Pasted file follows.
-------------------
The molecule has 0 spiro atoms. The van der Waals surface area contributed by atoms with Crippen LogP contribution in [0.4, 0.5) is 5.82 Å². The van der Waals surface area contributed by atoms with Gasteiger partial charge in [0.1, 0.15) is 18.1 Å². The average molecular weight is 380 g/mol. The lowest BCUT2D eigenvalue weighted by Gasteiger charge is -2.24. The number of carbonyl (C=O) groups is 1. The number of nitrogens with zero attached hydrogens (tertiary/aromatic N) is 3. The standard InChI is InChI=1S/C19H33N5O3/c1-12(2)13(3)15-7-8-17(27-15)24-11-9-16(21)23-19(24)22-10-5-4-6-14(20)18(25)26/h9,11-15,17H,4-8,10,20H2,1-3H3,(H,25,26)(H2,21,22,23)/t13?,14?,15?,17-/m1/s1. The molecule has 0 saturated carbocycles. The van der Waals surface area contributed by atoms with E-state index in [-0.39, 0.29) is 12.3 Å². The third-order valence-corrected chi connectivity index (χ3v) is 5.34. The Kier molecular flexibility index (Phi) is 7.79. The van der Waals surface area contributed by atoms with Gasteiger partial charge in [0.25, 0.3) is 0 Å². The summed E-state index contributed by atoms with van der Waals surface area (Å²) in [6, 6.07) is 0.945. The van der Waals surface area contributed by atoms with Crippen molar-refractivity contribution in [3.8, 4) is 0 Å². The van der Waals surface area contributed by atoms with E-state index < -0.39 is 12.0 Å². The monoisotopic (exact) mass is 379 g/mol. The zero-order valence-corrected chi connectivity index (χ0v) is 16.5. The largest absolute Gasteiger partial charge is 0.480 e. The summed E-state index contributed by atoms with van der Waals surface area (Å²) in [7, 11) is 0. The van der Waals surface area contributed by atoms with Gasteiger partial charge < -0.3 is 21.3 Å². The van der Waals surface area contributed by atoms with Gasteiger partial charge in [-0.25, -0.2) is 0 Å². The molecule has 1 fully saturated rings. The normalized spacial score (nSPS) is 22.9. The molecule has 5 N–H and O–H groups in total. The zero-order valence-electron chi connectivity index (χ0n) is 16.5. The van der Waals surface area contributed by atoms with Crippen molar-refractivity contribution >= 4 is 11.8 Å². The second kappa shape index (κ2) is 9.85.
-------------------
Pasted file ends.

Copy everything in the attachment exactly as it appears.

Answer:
The molecule has 0 spiro atoms. The van der Waals surface area contributed by atoms with Crippen LogP contribution in [0.4, 0.5) is 5.82 Å². The van der Waals surface area contributed by atoms with Gasteiger partial charge in [0.1, 0.15) is 18.1 Å². The average molecular weight is 380 g/mol. The lowest BCUT2D eigenvalue weighted by Gasteiger charge is -2.24. The number of carbonyl (C=O) groups is 1. The number of nitrogens with zero attached hydrogens (tertiary/aromatic N) is 3. The standard InChI is InChI=1S/C19H33N5O3/c1-12(2)13(3)15-7-8-17(27-15)24-11-9-16(21)23-19(24)22-10-5-4-6-14(20)18(25)26/h9,11-15,17H,4-8,10,20H2,1-3H3,(H,25,26)(H2,21,22,23)/t13?,14?,15?,17-/m1/s1. The molecule has 0 saturated carbocycles. The van der Waals surface area contributed by atoms with E-state index in [-0.39, 0.29) is 12.3 Å². The third-order valence-corrected chi connectivity index (χ3v) is 5.34. The Kier molecular flexibility index (Phi) is 7.79. The van der Waals surface area contributed by atoms with Gasteiger partial charge in [0.25, 0.3) is 0 Å². The summed E-state index contributed by atoms with van der Waals surface area (Å²) in [6, 6.07) is 0.945. The van der Waals surface area contributed by atoms with Crippen molar-refractivity contribution in [3.8, 4) is 0 Å². The van der Waals surface area contributed by atoms with E-state index < -0.39 is 12.0 Å². The monoisotopic (exact) mass is 379 g/mol. The zero-order valence-corrected chi connectivity index (χ0v) is 16.5. The largest absolute Gasteiger partial charge is 0.480 e. The summed E-state index contributed by atoms with van der Waals surface area (Å²) in [7, 11) is 0. The van der Waals surface area contributed by atoms with Gasteiger partial charge < -0.3 is 21.3 Å². The van der Waals surface area contributed by atoms with Gasteiger partial charge in [-0.25, -0.2) is 0 Å². The molecule has 1 fully saturated rings. The normalized spacial score (nSPS) is 22.9. The molecule has 5 N–H and O–H groups in total. The zero-order valence-electron chi connectivity index (χ0n) is 16.5. The van der Waals surface area contributed by atoms with Crippen molar-refractivity contribution >= 4 is 11.8 Å². The second kappa shape index (κ2) is 9.85.